In the past I’ve lamented about the erosion of the importance of oil in Louisiana. Not because of the pollution associated with burning it — of course, that’s not good — but for the economic lifeblood of the offshore energy market and the inland waterways.

The state is not only losing needed tax revenue, but I am mourning for the families that the oil and gas industry has supported for generations and what the energy sector in Louisiana that employs tens of thousands and their families that live off those salaries means to them.

BP said recently that the world’s seemingly inexorable lust for oil is over. Even if Covid-19 were eradicated tomorrow, oil consumption may never return to levels seen before the crisis. The oil giant’s most optimistic scenario sees demand no better than flat for the next 20 years as the world moves away from fossil fuels. BP plans to shrink oil and gas output by 40% over the next decade and spend billions annually on renewable energy.

Even the richest of the rich are leaking oil. With prices in the $40-bbl. range and Saudi Arabia needing oil to be in the $70-bbl. range to reach a breakeven point, the Saudi deficit could balloon to 11% of GDP. If you followed the industry in the 1970s and 1980s, you would never have thought such a thing possible.

Elsewhere, barged petroleum and biofuels from the Midwest to the Gulf of Mexico dropped during the second quarter of 2020 — 13.5% below last year’s second quarter, according to River Transport News.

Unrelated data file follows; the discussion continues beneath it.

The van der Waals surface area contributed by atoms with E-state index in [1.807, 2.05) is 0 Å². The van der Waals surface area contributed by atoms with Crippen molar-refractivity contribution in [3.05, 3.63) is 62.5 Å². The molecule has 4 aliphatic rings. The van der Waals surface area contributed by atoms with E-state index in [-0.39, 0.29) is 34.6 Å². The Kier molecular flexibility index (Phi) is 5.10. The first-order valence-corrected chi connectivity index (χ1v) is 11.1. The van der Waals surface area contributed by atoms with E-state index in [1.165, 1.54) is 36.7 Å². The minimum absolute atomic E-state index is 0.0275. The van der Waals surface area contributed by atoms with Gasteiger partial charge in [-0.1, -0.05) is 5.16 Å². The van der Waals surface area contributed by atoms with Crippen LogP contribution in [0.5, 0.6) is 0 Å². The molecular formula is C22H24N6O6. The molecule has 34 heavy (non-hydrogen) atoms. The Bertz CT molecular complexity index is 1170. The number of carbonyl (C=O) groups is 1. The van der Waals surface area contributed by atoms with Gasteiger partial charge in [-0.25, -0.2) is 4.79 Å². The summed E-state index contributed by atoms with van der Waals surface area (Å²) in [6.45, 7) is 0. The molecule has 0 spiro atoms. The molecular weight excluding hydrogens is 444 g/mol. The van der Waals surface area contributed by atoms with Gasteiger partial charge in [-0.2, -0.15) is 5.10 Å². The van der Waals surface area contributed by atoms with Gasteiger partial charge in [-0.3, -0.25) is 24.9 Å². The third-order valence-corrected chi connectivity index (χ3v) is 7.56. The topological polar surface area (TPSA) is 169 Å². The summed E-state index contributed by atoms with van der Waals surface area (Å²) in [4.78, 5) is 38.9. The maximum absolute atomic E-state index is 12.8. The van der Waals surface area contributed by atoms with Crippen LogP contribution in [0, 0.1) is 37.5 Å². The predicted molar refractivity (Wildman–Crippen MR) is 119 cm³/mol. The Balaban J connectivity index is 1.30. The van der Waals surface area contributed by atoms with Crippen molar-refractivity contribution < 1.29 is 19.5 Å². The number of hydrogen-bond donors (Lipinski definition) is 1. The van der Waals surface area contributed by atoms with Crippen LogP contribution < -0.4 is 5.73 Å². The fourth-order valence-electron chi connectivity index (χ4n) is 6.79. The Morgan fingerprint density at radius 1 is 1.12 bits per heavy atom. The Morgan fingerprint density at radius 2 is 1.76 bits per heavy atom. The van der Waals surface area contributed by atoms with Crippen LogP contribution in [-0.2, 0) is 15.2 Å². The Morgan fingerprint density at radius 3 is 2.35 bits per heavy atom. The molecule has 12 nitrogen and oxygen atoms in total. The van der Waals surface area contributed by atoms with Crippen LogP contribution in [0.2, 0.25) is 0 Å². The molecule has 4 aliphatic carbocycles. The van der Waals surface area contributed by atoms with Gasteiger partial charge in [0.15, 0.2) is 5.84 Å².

But that’s not the worst of it. “Aggregate barged shipments of crude oil moving from the Midwest to the Gulf Coast fell to 2.922 million bbls. during the most recent (second) quarter, 48.9% below the 5.713 million bbls. shipped during the comparable year-ago period and 29% below preceding quarter shipment levels, RTN reported.

RTN said much of the drop in demand for oil is the fault of Covid-19, with monthly barged volumes during the quarter extremely volatile, ranging from a high of 1.4 million bbls. in May to a “breathtaking low” of just 324,000 bbls. in June. Not surprisingly, demand for gas and diesel fuel also plunged in the second quarter.

Ken Hocke has been the senior editor of WorkBoat since 1999. He was the associate editor of WorkBoat from 1997 to 1999. Prior to that, he was the editor of the Daily Shipping Guide, a transportation daily in New Orleans. He has written for other publications including The Times-Picayune. He graduated from Louisiana State University with an arts and sciences degree, with a concentration in English, in 1978.